Assertion, unsupported by fact, is nugatory. Surmise and general abuse, in however elegant language, ought not to pass for truth. Junius


In Defence of Rona Ambrose. Sort of.

Rona Ambrose is having the bad hair week from hell. (Okay, tacky reference to her coiffure. I know it's wrong. Very wrong. And sexist. Sorry.) First she's viciously ambushed at Nairobi by those snaky Liberals and ingrates from the Quebec delegation, then she's late, then she's sliced and diced by various U.N. functionaries, and if that isn't enough, gives a speech resembling the post-prandial wanderings of the Peterborough County Senior Euchre Club Awards Banquet. And that's only in three days. It's enough to make any girl cry.

Though Ambrose has been thoroughly pilloried (here and here and here, and also here, here, and here) including by your humble ob't servant, repeatedly, I have to wonder: how much of the blame does she really deserve?

Before you fall out of your seats in fits of excessive jocularity, consider this: in days of yore, traditional constititutional theory held, a la Bagehot that the Prime Minister was primus inter pares, first among equals. In practice, in the Canadian polity, this hasn't been true for some decades, as successive prime ministers have concentrated power in the Prime Minister's Office, the first and last resort of government policy. Stephen Harper's New Government is just the last extreme example of this tendency. Ministers of the Crown, holders of the great offices of state are reduced to a brigade of brainless barking seals, unable to pee without express authorization from the PMO. It isn't coincidental that when the Glorious Leader trots out some new initiative, the minister actually responsible is carefully placed in the backdrop as some vacant-eyed golem, ready to spring into life at the word of some PMO flunky.

Which brings me back the the tribulations of Rona Ambrose. The Conservative green plan and the subsequent fiasco at Nairobi was orchestrated not by the scientists and advisors within Environment Canada --- who in any case weren't included in decision-making process --- but by those whip-like minds in the PMO. Unfortunately for Rona Ambrose, she now has to weather the volleys of horse fruit from the likes of me, importuned by a policy she had virtually no voice in creating. Because she's the minister responsible.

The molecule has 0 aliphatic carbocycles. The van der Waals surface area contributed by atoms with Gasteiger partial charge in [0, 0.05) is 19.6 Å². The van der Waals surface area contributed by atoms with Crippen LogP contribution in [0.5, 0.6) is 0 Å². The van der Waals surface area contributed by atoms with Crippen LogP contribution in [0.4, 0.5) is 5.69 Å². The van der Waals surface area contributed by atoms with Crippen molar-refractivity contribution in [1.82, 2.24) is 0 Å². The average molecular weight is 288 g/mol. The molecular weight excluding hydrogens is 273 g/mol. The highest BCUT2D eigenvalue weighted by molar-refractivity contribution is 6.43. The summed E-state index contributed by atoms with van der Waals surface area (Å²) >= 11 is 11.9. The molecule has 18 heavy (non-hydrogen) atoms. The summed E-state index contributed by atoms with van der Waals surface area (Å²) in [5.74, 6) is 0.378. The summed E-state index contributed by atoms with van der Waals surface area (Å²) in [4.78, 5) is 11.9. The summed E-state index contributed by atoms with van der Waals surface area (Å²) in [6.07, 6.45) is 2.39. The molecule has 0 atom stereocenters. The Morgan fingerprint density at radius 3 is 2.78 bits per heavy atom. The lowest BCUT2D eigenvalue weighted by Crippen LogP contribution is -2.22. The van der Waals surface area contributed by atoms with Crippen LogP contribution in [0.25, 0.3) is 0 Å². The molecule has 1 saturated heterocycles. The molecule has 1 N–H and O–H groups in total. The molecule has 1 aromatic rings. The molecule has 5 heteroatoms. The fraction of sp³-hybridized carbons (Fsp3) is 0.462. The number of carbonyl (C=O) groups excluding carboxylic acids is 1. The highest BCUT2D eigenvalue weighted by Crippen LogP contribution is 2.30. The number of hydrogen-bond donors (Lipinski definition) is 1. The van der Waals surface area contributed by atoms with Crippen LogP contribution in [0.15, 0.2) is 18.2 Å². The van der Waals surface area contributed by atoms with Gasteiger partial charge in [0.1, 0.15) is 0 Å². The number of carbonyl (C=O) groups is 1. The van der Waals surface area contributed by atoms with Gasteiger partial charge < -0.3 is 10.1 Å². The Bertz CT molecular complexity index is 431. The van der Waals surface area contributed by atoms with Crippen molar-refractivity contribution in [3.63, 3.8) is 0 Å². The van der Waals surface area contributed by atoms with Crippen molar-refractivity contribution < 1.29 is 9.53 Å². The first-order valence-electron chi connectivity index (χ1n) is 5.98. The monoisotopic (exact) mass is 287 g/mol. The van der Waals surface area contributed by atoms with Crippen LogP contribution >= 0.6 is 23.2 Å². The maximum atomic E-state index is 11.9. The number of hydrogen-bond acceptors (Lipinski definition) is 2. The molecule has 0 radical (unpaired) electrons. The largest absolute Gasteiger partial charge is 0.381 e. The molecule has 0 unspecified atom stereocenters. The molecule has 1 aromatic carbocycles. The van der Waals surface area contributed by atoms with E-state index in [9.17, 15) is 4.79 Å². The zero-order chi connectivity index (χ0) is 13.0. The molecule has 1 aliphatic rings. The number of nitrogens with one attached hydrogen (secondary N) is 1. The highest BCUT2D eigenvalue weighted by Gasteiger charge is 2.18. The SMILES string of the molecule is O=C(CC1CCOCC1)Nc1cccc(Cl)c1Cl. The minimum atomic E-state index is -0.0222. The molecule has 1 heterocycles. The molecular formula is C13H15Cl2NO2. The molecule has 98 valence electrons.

Stephen Harper, keen politico that he is, will let Ambrose twist slowly in the wind as the symbol of government incompetence and have her take the fall for the policy he ultimately approved. Then he'll sack her. No mud will stick on him. In such ways are teflon politicians made. If we let them.


Blogger Paul Vincent said...

I wouldn't just slap away all the responsibility from Rona Ambrose just yet. A lot of people consider her to be a potential future leadership candidate for the Conservatives. Chances are she does not care about environmental reform, she is after all a libertarian. However to say she could never had said anything about the portfolio she holds...

All ministers have certain powers in Canada. The usage of these powers has generally lead to some form of corruption or scandal but nonetheless the options are available to her.

I think she truly does believe in a more laxed environmental policy, less policy is better policy and that is one of her core beliefs.

Thursday, 16 November, 2006  
Blogger robert mcbean said...

airing her grievance about the liberal party at an internation conference was what i found irritating. i don't think people in other countries care much about that. i think you can seperate that behaviour from the actual environment policy and comment on it.

it also seems pretty obvious to me that there were not a lot of people happy with the LPC track record on the environment either.

Thursday, 16 November, 2006  
Blogger Saskboy said...

Interesting view, yet I think someone who has the brains to make it to Minister in the federal government, has more sense than to pitch such drivel. I guess being a Minister doesn't mean you have guts, and would be willing to stick it out with Garth Turner should it come to that.

Thursday, 16 November, 2006  
Anonymous Mark Francis said...

True enough... but she can always resign.

Thursday, 16 November, 2006  

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